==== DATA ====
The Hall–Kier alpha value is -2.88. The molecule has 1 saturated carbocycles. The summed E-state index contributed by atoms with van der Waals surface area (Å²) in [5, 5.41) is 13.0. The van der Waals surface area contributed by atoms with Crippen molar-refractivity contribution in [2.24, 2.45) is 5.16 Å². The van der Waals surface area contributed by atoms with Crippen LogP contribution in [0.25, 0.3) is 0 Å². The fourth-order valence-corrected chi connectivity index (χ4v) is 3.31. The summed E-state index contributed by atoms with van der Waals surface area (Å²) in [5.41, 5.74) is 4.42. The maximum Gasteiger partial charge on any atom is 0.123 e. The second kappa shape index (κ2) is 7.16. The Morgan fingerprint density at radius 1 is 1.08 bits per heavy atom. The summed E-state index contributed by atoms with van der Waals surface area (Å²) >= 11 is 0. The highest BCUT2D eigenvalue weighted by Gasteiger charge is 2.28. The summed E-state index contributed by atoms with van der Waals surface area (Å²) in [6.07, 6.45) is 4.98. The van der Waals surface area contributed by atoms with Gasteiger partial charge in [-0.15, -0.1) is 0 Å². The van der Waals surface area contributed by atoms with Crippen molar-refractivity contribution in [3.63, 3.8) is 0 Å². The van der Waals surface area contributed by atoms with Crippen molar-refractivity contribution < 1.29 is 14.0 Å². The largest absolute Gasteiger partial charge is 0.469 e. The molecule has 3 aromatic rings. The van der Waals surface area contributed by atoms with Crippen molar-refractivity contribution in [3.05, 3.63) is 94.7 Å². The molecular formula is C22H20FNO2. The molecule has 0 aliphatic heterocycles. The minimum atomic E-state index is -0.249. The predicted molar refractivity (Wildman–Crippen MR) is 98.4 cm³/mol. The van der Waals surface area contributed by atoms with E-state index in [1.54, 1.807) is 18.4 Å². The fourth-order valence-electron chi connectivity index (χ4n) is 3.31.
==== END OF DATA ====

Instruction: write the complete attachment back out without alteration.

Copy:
The Hall–Kier alpha value is -2.88. The molecule has 1 saturated carbocycles. The summed E-state index contributed by atoms with van der Waals surface area (Å²) in [5, 5.41) is 13.0. The van der Waals surface area contributed by atoms with Crippen molar-refractivity contribution in [2.24, 2.45) is 5.16 Å². The van der Waals surface area contributed by atoms with Crippen LogP contribution in [0.25, 0.3) is 0 Å². The fourth-order valence-corrected chi connectivity index (χ4v) is 3.31. The summed E-state index contributed by atoms with van der Waals surface area (Å²) in [5.41, 5.74) is 4.42. The maximum Gasteiger partial charge on any atom is 0.123 e. The second kappa shape index (κ2) is 7.16. The Morgan fingerprint density at radius 1 is 1.08 bits per heavy atom. The summed E-state index contributed by atoms with van der Waals surface area (Å²) >= 11 is 0. The highest BCUT2D eigenvalue weighted by Gasteiger charge is 2.28. The summed E-state index contributed by atoms with van der Waals surface area (Å²) in [6.07, 6.45) is 4.98. The van der Waals surface area contributed by atoms with Gasteiger partial charge in [-0.15, -0.1) is 0 Å². The van der Waals surface area contributed by atoms with Crippen molar-refractivity contribution in [3.63, 3.8) is 0 Å². The van der Waals surface area contributed by atoms with Crippen molar-refractivity contribution < 1.29 is 14.0 Å². The largest absolute Gasteiger partial charge is 0.469 e. The molecule has 3 aromatic rings. The van der Waals surface area contributed by atoms with Crippen molar-refractivity contribution in [3.05, 3.63) is 94.7 Å². The molecular formula is C22H20FNO2. The molecule has 0 aliphatic heterocycles. The minimum atomic E-state index is -0.249. The predicted molar refractivity (Wildman–Crippen MR) is 98.4 cm³/mol. The van der Waals surface area contributed by atoms with E-state index in [1.54, 1.807) is 18.4 Å². The fourth-order valence-electron chi connectivity index (χ4n) is 3.31.